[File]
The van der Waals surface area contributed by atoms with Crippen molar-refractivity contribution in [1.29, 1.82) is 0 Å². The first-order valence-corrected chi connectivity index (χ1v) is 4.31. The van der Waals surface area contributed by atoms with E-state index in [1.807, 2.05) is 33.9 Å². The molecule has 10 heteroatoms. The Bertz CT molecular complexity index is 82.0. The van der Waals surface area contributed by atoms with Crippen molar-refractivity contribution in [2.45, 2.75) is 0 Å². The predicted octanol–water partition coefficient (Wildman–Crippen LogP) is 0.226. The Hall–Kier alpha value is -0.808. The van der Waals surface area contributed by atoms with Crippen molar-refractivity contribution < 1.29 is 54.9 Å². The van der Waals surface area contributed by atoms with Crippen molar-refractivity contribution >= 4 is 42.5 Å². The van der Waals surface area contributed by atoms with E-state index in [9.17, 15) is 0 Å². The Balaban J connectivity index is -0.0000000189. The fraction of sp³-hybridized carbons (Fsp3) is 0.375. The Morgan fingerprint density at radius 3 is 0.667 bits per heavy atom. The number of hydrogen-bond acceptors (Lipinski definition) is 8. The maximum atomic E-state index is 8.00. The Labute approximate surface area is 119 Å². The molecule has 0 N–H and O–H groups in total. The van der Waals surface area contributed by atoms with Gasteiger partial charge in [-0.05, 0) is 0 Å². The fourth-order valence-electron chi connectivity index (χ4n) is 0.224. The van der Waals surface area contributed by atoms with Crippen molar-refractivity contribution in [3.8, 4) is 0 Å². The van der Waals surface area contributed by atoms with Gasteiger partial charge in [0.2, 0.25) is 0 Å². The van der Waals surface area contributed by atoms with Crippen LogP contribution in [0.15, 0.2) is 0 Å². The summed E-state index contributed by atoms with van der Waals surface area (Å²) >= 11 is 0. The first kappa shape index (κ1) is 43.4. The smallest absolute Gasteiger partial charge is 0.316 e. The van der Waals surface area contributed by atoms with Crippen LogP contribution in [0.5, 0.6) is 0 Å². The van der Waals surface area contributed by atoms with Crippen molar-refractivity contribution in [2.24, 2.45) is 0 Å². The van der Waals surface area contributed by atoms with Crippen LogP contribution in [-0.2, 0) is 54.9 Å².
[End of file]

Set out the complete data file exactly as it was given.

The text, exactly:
The van der Waals surface area contributed by atoms with Crippen molar-refractivity contribution in [1.29, 1.82) is 0 Å². The first-order valence-corrected chi connectivity index (χ1v) is 4.31. The van der Waals surface area contributed by atoms with E-state index in [1.807, 2.05) is 33.9 Å². The molecule has 10 heteroatoms. The Bertz CT molecular complexity index is 82.0. The van der Waals surface area contributed by atoms with Crippen molar-refractivity contribution in [2.45, 2.75) is 0 Å². The predicted octanol–water partition coefficient (Wildman–Crippen LogP) is 0.226. The Hall–Kier alpha value is -0.808. The van der Waals surface area contributed by atoms with Crippen molar-refractivity contribution < 1.29 is 54.9 Å². The van der Waals surface area contributed by atoms with Crippen molar-refractivity contribution >= 4 is 42.5 Å². The van der Waals surface area contributed by atoms with E-state index in [9.17, 15) is 0 Å². The Balaban J connectivity index is -0.0000000189. The fraction of sp³-hybridized carbons (Fsp3) is 0.375. The Morgan fingerprint density at radius 3 is 0.667 bits per heavy atom. The number of hydrogen-bond acceptors (Lipinski definition) is 8. The maximum atomic E-state index is 8.00. The Labute approximate surface area is 119 Å². The molecule has 0 N–H and O–H groups in total. The van der Waals surface area contributed by atoms with Gasteiger partial charge in [-0.05, 0) is 0 Å². The fourth-order valence-electron chi connectivity index (χ4n) is 0.224. The van der Waals surface area contributed by atoms with Crippen molar-refractivity contribution in [3.8, 4) is 0 Å². The van der Waals surface area contributed by atoms with Gasteiger partial charge in [0.2, 0.25) is 0 Å². The van der Waals surface area contributed by atoms with Crippen LogP contribution in [0.15, 0.2) is 0 Å². The summed E-state index contributed by atoms with van der Waals surface area (Å²) >= 11 is 0. The first kappa shape index (κ1) is 43.4. The smallest absolute Gasteiger partial charge is 0.316 e. The van der Waals surface area contributed by atoms with Crippen LogP contribution in [0.5, 0.6) is 0 Å². The van der Waals surface area contributed by atoms with Crippen molar-refractivity contribution in [2.24, 2.45) is 0 Å². The van der Waals surface area contributed by atoms with Crippen LogP contribution in [-0.2, 0) is 54.9 Å².